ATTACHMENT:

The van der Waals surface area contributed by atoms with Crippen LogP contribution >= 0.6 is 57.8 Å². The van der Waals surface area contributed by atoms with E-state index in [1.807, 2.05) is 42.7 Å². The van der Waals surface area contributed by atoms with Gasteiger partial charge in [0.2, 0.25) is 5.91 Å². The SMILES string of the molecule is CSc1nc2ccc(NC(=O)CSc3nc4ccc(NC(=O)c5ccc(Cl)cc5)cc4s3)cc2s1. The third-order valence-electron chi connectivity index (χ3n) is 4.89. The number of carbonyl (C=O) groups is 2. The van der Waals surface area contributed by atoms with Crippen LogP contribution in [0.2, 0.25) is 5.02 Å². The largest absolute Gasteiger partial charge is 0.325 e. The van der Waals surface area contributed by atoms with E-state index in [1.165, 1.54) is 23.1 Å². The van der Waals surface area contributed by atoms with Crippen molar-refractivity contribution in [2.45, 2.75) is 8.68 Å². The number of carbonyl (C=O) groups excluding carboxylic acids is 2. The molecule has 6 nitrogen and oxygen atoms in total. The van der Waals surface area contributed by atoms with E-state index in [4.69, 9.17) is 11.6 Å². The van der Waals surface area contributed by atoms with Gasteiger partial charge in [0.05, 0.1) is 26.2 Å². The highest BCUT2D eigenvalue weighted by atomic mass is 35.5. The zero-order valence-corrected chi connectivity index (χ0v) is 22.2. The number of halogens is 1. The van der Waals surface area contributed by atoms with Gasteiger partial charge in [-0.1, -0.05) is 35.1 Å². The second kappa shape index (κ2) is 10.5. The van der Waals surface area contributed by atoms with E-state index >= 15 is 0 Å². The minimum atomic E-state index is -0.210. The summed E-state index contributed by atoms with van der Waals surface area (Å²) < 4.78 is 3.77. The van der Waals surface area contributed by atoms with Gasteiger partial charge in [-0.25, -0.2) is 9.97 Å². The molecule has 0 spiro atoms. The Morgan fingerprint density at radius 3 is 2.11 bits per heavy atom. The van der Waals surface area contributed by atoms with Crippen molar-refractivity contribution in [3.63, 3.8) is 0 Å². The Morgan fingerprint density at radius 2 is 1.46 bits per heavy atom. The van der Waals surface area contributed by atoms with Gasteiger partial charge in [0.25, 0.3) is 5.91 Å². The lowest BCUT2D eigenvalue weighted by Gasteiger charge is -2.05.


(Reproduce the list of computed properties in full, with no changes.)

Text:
The van der Waals surface area contributed by atoms with Crippen LogP contribution >= 0.6 is 57.8 Å². The van der Waals surface area contributed by atoms with E-state index in [1.807, 2.05) is 42.7 Å². The van der Waals surface area contributed by atoms with Gasteiger partial charge in [0.2, 0.25) is 5.91 Å². The SMILES string of the molecule is CSc1nc2ccc(NC(=O)CSc3nc4ccc(NC(=O)c5ccc(Cl)cc5)cc4s3)cc2s1. The third-order valence-electron chi connectivity index (χ3n) is 4.89. The number of carbonyl (C=O) groups is 2. The van der Waals surface area contributed by atoms with Crippen LogP contribution in [0.2, 0.25) is 5.02 Å². The largest absolute Gasteiger partial charge is 0.325 e. The van der Waals surface area contributed by atoms with E-state index in [1.165, 1.54) is 23.1 Å². The van der Waals surface area contributed by atoms with Crippen molar-refractivity contribution in [2.45, 2.75) is 8.68 Å². The number of carbonyl (C=O) groups excluding carboxylic acids is 2. The molecule has 6 nitrogen and oxygen atoms in total. The van der Waals surface area contributed by atoms with E-state index in [4.69, 9.17) is 11.6 Å². The van der Waals surface area contributed by atoms with Gasteiger partial charge in [0.05, 0.1) is 26.2 Å². The highest BCUT2D eigenvalue weighted by atomic mass is 35.5. The zero-order valence-corrected chi connectivity index (χ0v) is 22.2. The number of halogens is 1. The van der Waals surface area contributed by atoms with Gasteiger partial charge in [-0.1, -0.05) is 35.1 Å². The second kappa shape index (κ2) is 10.5. The van der Waals surface area contributed by atoms with E-state index >= 15 is 0 Å². The minimum atomic E-state index is -0.210. The summed E-state index contributed by atoms with van der Waals surface area (Å²) < 4.78 is 3.77. The van der Waals surface area contributed by atoms with Gasteiger partial charge in [-0.25, -0.2) is 9.97 Å². The molecule has 0 spiro atoms. The Morgan fingerprint density at radius 3 is 2.11 bits per heavy atom. The van der Waals surface area contributed by atoms with Crippen molar-refractivity contribution in [3.63, 3.8) is 0 Å². The Morgan fingerprint density at radius 2 is 1.46 bits per heavy atom. The van der Waals surface area contributed by atoms with Gasteiger partial charge in [0.25, 0.3) is 5.91 Å². The lowest BCUT2D eigenvalue weighted by Gasteiger charge is -2.05.